A strange, invisible and almost mystical aura permeates the classroom. It’s contagious or airborne because those children who would normally chat, wander and otherwise disrupt will spontaneously begin to do so.
The opposite mystical presence also manifests itself in the schoolroom, but much less often. Children silently or quietly monitor each other, perpetuating a calm, peaceful and textbook classroom environment.
Educating would be much less stressful or behavior-management centered if we could anticipate which force would emerge on any given day. If that were possible, I immediately wonder if we educators would be or could be replaced by robots or teaching machines.
These must be robots who could apply bandages to almost undetectable boo-boos. They would need to be able to console a kindergartner who believes that life ends when Mommy leaves the building. And is it possible to construct an apparatus that could effectively intervene in an outbreak of bullying?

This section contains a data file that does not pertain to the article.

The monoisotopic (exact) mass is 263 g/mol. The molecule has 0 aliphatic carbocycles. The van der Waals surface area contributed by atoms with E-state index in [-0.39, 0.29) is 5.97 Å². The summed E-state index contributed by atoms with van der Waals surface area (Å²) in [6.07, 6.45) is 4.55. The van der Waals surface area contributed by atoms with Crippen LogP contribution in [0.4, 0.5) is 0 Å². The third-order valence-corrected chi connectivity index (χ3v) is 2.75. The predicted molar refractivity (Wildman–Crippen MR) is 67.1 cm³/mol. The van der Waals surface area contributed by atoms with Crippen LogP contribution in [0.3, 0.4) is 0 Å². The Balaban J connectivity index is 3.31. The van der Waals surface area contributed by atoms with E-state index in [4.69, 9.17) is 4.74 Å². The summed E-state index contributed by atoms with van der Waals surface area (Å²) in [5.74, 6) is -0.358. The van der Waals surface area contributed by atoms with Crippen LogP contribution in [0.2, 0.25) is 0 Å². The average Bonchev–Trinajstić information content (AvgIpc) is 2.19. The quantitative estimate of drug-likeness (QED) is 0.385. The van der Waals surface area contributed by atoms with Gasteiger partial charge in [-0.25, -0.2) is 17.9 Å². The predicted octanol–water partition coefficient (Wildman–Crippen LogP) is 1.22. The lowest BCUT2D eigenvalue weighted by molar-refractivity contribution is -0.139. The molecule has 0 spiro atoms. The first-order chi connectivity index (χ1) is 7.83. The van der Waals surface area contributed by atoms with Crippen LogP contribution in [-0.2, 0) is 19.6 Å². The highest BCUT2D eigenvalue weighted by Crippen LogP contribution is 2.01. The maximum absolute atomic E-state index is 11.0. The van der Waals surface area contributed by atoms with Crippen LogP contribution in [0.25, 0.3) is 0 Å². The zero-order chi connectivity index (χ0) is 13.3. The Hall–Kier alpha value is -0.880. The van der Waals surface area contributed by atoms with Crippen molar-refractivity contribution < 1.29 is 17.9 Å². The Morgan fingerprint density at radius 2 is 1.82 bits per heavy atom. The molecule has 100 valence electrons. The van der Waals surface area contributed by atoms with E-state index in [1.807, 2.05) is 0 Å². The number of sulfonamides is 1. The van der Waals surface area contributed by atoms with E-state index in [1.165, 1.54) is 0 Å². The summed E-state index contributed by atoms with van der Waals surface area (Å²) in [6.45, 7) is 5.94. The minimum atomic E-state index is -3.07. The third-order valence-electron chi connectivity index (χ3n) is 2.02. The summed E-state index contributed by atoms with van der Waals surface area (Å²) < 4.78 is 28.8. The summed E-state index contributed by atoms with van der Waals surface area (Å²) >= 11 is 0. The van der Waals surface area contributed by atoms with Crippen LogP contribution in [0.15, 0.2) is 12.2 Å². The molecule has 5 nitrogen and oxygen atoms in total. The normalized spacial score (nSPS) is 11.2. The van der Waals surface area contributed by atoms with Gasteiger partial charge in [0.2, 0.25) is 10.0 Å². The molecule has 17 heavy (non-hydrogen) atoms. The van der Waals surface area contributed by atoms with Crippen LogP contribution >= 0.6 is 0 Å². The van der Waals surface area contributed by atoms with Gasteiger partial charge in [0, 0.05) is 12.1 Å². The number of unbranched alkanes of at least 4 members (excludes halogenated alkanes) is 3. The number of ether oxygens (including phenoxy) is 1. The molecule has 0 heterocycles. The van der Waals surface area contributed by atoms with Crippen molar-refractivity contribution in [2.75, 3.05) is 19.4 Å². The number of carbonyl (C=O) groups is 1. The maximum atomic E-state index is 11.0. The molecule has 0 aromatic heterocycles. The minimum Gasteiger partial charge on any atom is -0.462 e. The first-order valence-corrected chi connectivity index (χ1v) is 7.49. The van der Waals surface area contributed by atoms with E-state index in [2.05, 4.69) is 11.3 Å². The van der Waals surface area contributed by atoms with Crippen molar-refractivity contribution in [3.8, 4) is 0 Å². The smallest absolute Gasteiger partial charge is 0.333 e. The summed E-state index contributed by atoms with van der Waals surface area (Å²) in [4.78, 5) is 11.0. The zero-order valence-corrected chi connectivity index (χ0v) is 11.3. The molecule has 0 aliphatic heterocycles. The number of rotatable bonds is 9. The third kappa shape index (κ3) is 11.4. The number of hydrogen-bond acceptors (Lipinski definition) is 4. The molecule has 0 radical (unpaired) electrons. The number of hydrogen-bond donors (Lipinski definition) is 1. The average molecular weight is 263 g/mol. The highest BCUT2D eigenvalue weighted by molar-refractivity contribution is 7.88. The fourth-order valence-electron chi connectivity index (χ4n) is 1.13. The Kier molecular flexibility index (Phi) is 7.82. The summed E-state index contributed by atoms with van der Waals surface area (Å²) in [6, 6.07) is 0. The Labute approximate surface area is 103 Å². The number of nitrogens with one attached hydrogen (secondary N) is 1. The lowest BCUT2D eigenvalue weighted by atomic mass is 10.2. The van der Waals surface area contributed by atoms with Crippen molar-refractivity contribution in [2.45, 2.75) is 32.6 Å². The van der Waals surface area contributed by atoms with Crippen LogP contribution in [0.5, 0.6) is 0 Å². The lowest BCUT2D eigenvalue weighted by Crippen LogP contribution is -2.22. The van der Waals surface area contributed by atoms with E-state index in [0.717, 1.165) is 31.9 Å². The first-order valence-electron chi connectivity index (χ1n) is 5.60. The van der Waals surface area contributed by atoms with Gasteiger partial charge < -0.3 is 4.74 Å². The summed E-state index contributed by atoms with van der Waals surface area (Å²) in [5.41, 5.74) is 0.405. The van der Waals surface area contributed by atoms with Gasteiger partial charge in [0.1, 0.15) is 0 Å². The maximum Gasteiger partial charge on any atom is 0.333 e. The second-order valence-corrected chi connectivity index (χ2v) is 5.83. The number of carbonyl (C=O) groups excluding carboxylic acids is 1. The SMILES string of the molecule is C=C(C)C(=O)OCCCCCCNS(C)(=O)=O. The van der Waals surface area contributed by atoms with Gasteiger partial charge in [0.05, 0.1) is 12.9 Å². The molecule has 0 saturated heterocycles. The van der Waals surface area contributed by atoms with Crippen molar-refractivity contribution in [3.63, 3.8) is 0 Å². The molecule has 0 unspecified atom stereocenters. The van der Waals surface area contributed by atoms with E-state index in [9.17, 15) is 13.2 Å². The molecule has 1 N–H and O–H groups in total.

This must also be an automaton capable of identifying varying skill levels in a class. Those who finish math problems in minutes require as much encouragement and time as those who struggle with basic addition and subtraction. The education machine must be engaging, responsive and wise on all subjects.
Perhaps this analysis suggests that I needn’t worry about job security. The pervasive humanity that I observe in classrooms indicates that the majority of us aren’t anguishing over being replaced by mechanisms. It absolutely serves as a reminder that every child is entitled to attention, personalization and respect. Shalom.